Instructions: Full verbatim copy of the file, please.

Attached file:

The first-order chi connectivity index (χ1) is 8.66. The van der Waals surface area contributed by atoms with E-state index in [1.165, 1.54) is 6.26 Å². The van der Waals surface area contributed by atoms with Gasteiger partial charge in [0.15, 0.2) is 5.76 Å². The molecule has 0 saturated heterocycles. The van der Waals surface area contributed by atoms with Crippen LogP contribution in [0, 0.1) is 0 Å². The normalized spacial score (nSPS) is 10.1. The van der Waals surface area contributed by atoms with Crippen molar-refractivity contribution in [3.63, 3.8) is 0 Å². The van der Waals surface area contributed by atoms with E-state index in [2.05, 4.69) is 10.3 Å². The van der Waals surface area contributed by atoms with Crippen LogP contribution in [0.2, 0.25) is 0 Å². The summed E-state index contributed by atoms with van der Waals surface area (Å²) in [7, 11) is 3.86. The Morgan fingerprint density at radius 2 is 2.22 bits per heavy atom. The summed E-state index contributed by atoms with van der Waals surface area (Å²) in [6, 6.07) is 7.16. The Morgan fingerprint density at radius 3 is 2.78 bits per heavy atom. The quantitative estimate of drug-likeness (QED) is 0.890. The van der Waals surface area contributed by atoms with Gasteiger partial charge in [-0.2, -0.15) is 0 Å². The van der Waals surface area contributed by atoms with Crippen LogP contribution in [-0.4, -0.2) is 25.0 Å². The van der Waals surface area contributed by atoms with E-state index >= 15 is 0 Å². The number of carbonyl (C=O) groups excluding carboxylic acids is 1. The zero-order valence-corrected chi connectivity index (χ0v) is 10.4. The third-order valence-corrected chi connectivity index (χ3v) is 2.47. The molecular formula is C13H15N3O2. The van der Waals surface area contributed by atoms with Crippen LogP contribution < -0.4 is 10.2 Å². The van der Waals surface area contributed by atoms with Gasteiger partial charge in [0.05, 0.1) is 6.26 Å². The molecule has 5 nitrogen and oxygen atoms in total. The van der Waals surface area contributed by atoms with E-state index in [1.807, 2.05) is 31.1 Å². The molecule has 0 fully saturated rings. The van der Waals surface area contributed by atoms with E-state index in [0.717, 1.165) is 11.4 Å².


The first-order chi connectivity index (χ1) is 8.66. The van der Waals surface area contributed by atoms with E-state index in [1.165, 1.54) is 6.26 Å². The van der Waals surface area contributed by atoms with Gasteiger partial charge in [0.15, 0.2) is 5.76 Å². The molecule has 0 saturated heterocycles. The van der Waals surface area contributed by atoms with Crippen LogP contribution in [0, 0.1) is 0 Å². The normalized spacial score (nSPS) is 10.1. The van der Waals surface area contributed by atoms with Crippen molar-refractivity contribution in [3.63, 3.8) is 0 Å². The van der Waals surface area contributed by atoms with E-state index in [2.05, 4.69) is 10.3 Å². The van der Waals surface area contributed by atoms with Crippen LogP contribution in [0.2, 0.25) is 0 Å². The summed E-state index contributed by atoms with van der Waals surface area (Å²) in [7, 11) is 3.86. The Morgan fingerprint density at radius 2 is 2.22 bits per heavy atom. The summed E-state index contributed by atoms with van der Waals surface area (Å²) in [6, 6.07) is 7.16. The Morgan fingerprint density at radius 3 is 2.78 bits per heavy atom. The quantitative estimate of drug-likeness (QED) is 0.890. The van der Waals surface area contributed by atoms with Gasteiger partial charge in [-0.2, -0.15) is 0 Å². The van der Waals surface area contributed by atoms with Crippen LogP contribution in [-0.4, -0.2) is 25.0 Å². The van der Waals surface area contributed by atoms with E-state index >= 15 is 0 Å². The number of carbonyl (C=O) groups excluding carboxylic acids is 1. The zero-order valence-corrected chi connectivity index (χ0v) is 10.4. The third-order valence-corrected chi connectivity index (χ3v) is 2.47. The molecular formula is C13H15N3O2. The van der Waals surface area contributed by atoms with Crippen LogP contribution < -0.4 is 10.2 Å². The van der Waals surface area contributed by atoms with Gasteiger partial charge in [0.05, 0.1) is 6.26 Å². The molecule has 5 nitrogen and oxygen atoms in total. The van der Waals surface area contributed by atoms with E-state index in [1.807, 2.05) is 31.1 Å². The molecule has 0 fully saturated rings. The van der Waals surface area contributed by atoms with E-state index in [0.717, 1.165) is 11.4 Å².